Cholera is a devastating diarrheal disease caused by Vibrio cholerae, a water-born pathogen. V. cholerae must adapt to changing nutrient availability, such as carbon sources, when transitioning between its aquatic reservoirs and the human host. Transcriptional analysis and mutagenesis screens have previously indicated that energy metabolism pathways, particularly the phosphoenolpyruvate (PEP)-carbohydrate phosphotransferase system (PTS), play a major role in the transition of V. cholerae between different niches. However, the components of the V. cholerae PTS remain largely uncharacterized. The long-term goal of this proposal is to elucidate how V. cholerae regulates the PTS to adapt to changing environments. Many small RNAs (sRNAs) are involved in diverse regulatory pathways involving stress-adaptation in V. cholerae and related bacteria. The objective of this proposal is to determine if an sRNA-mediated mechanism is involved in V. cholerae adaptation to different carbon sources. Previous studies have identified sRNAs in the V. cholerae transcriptome that may be involved in regulating the PTS of this facultative pathogen. Strong preliminary data suggests that an sRNA, MtlS, is expressed in a regulated manner and inhibits the expression of mtlA, the mannitol- specific transporter of V. cholerae. The central hypothesis is that V. cholerae uses MtlS-mediated control of gene expression to rapidly adapt to changes in carbon source, contributing to its environmental persistence. The central hypothesis will be tested by pursuing three specific aims. First, the mechanism of sRNA-mediated regulation of mannitol metabolism will be determined. Using biochemical approaches and mutagenesis, effects of MtlS on mtlA expression will be elucidated.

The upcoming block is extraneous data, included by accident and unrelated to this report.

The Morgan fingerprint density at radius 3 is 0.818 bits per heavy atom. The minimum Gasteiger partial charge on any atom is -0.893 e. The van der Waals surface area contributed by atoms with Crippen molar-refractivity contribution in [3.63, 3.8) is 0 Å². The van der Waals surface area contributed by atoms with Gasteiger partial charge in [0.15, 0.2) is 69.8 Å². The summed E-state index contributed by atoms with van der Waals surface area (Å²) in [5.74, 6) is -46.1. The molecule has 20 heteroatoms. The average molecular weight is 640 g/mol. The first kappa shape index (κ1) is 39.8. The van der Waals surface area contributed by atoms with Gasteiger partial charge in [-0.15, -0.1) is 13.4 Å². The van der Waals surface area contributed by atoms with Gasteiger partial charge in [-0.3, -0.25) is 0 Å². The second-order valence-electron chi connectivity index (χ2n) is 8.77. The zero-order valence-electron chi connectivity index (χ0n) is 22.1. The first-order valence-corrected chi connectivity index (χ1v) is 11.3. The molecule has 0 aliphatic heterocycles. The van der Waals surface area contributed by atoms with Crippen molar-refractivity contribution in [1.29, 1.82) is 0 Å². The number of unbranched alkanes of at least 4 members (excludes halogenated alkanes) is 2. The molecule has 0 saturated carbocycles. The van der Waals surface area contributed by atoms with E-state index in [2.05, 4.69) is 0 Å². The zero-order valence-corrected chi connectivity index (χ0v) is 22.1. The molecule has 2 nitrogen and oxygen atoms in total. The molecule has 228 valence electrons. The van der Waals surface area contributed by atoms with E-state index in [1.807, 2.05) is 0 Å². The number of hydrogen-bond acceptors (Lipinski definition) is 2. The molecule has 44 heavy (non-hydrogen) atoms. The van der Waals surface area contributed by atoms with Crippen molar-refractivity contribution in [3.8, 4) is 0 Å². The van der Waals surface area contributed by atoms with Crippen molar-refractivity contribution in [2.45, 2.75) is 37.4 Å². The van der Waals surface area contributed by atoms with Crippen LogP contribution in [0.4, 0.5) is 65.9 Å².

The second aim of this proposal will use dual genetic selections to identify minimal mtlA regulatory motifs targeted by MtlS.
The third aim of this proposal is to identify the regulator of mtlS expression using biochemical assays and mutagenesis. The experiments proposed here will advance the understanding of the role of sRNAs in carbon metabolism and elucidate components of a central metabolic pathway that may provide targets for vaccines and therapeutics against V. cholerae. Thus, the proposed research is relevant to the NIH's mission of developing fundamental knowledge that will reduce the burdens of human diseases. Furthermore, V. cholerae is an excellent model for other facultative bacteria;thus, this proposal will also provide insight into other known and emerging pathogens.
This project involves determining how the bacterial pathogen Vibrio cholerae, the causative agent of cholera, adapts to different environments. With an estimated greater than one million cases each year, cholera represents a major global public health concern. Understanding the biochemical and physiological changes V. cholerae undergoes while transitioning between aquatic environment and host will provide insights into how we may combat these pathogens with next-generation therapeutics and vaccines.
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